Bescast and GE - LEAP Engine Design

The story of Bescast and the GE LEAP engine is one of timing, innovation and fortitude. Thanks to our forward-thinking attitude, we were able to participate in a golden moment in aviation history that still affects today's industry.

Read on to learn more about our involvement in developing the LEAP fuel nozzle.

Bescast and GE LEAP Engine

Before the GE LEAP Engine

General Electric Aircraft, the precursor to GE Aviation (now GE Aerospace), took an interest in Bescast's capabilities as far back as the 1960s. The uncommon combination of our pattern shop's machining capabilities and our growing knowledge of the casting process appealed to GE and numerous aerospace customers. The can-do attitude of Bescast's managers was the key to our early successes in aerospace investment castings. Major aerospace manufacturers soon relied on Bescast to develop new castings, and the stage was set for our involvement with the GE LEAP engine.

The First Steps Toward the GE LEAP Engine

Fast forward to  2010, when we were approached to create a simple casting of a new and innovative design for a proposal to GE Aviation's fuel nozzle design team. The Bescast team delivered the casting in just 10 days. Six months later, GE Aviation's fuel nozzle team contacted us to see if we'd be interested in working on a development program for a next-generation fuel delivery system, later known as Leading Edge Aviation Propulsion (LEAP). 

Thus began our first significant coengineering design effort, a new endeavor for Bescast. We invested in ProCAST software, which uses finite element analysis (FEA) to simulate casting processes without the need for creating actual castings for our LEAP engine components. We then started the challenging process of providing feedback on GE's designs through a series of trials with evolving concepts from the GE team.

The first models were printed in rapid prototype wax, gated, cast and inspected. Using ProCAST simulations, we analyzed GE's designs for potential casting defects. Designing a process that would yield a shrink-free part was a difficult task, and the software required the adjustment of numerous variables based on validation using actual casting trials.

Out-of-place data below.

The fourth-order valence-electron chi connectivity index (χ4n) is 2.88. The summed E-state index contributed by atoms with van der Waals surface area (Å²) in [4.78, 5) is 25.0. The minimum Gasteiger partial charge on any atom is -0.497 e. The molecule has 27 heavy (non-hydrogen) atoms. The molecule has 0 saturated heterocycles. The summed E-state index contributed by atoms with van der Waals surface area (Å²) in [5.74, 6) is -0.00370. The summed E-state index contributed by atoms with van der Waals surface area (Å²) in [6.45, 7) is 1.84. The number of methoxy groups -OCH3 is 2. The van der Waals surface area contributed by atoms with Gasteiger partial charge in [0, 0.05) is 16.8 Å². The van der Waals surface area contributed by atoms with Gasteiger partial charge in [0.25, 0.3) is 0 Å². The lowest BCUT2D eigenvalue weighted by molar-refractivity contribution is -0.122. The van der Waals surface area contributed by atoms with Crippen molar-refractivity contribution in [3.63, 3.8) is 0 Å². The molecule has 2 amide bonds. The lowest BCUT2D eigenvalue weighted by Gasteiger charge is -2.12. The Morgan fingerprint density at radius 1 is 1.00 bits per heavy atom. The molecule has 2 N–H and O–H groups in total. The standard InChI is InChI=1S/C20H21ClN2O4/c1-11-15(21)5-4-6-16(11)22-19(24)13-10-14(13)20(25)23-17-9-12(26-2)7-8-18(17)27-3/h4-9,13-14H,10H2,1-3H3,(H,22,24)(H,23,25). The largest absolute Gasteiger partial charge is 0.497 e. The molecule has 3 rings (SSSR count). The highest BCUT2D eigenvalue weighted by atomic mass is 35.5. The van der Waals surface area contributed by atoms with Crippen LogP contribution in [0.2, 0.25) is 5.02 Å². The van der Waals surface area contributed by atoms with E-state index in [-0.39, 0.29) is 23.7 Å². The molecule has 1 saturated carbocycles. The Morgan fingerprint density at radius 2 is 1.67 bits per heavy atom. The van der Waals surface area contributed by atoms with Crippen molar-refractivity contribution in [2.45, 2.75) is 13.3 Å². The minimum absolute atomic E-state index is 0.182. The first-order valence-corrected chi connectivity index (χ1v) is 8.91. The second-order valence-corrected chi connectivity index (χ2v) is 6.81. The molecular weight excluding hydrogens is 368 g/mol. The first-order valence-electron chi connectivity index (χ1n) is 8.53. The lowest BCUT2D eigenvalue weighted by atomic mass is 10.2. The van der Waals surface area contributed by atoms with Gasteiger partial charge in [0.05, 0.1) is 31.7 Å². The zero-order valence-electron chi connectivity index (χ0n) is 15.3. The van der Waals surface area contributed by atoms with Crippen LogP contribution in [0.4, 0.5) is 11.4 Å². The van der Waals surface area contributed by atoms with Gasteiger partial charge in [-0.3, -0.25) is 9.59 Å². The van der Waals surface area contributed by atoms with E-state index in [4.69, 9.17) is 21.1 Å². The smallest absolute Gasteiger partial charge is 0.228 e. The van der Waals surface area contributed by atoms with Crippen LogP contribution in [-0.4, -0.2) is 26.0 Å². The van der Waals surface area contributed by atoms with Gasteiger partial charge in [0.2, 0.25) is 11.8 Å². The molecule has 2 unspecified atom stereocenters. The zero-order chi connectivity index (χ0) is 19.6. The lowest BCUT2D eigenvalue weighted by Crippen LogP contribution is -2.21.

Innovating With the GE LEAP Engine

GE's designs pushed the envelope of castability with the goal of balancing strength and weight for all components. Starting in 2012, we conducted more than 50 simulations on 16 unique models before arriving at five options for actual casting trials. Thanks to our concurrent engineering over the previous three years, GE and Bescast decided in 2013 on the best option for the first engine tests. 

Bescast took advantage of the latest rapid prototype technologies with a high-definition printed pattern to meet the program's schedule. The pattern supplier and our development team overcame many startup challenges on the way to creating our LEAP engine fuel nozzle components. The project also presented challenges to the shelling process because of the length of the component's internal passage.

Success With the GE LEAP Engine

Despite the many challenges, the resulting casting quality was outstanding. We've since created and shipped thousands of parts for engine tests and production builds. The success of the larger project was equally impressive.

Bescast and GE

With the LEAP engine, GE was able to achieve reductions of: 

  • 15% in fuel consumption
  • 75% in noise in areas around airports
  • Over 50% in harmful emissions

The company sold more than 8,000 engines before the first engine was built, and the GE LEAP engine has become a cornerstone of everyday flying. CFM International, the joint venture GE Aviation formed for the engine, now controls 72% of the narrowbody aircraft market. Our development of its jet engine fuel nozzles plays a critical role in that success.

Frequently Asked Questions About
the GE LEAP Engine

Creating the GE LEAP engine was a complicated endeavor, and we're proud of our involvement in developing its jet fuel nozzles. Read the following questions to learn more.

How Do Jet Fuel Nozzles Work?

Jet fuel nozzles work by accelerating a fluid, typically a liquid or gas, to a high velocity and directing it in a certain direction.

What Is the Future Outlook for Technologies Used in the LEAP Engine?

With the LEAP engine fleet projected to grow over the next decade, the future is bright for the technologies used in the engine.

How Has the Collaboration Between Bescast and GE Influenced the Aerospace Industry?

The collaboration between Bescast and GE demonstrated the power of coengineering projects to accomplish complex goals.

Turn to Bescast for Your
Next Investment Casting Project

Since our success with the GE LEAP engine, we've used ProCAST and our coengineering capabilities to help customers of all sizes achieve their goals for stainless steel castings and other components. You, too, can take advantage of everything we offer. Contact us today to see how working with Bescast can benefit your next project. 

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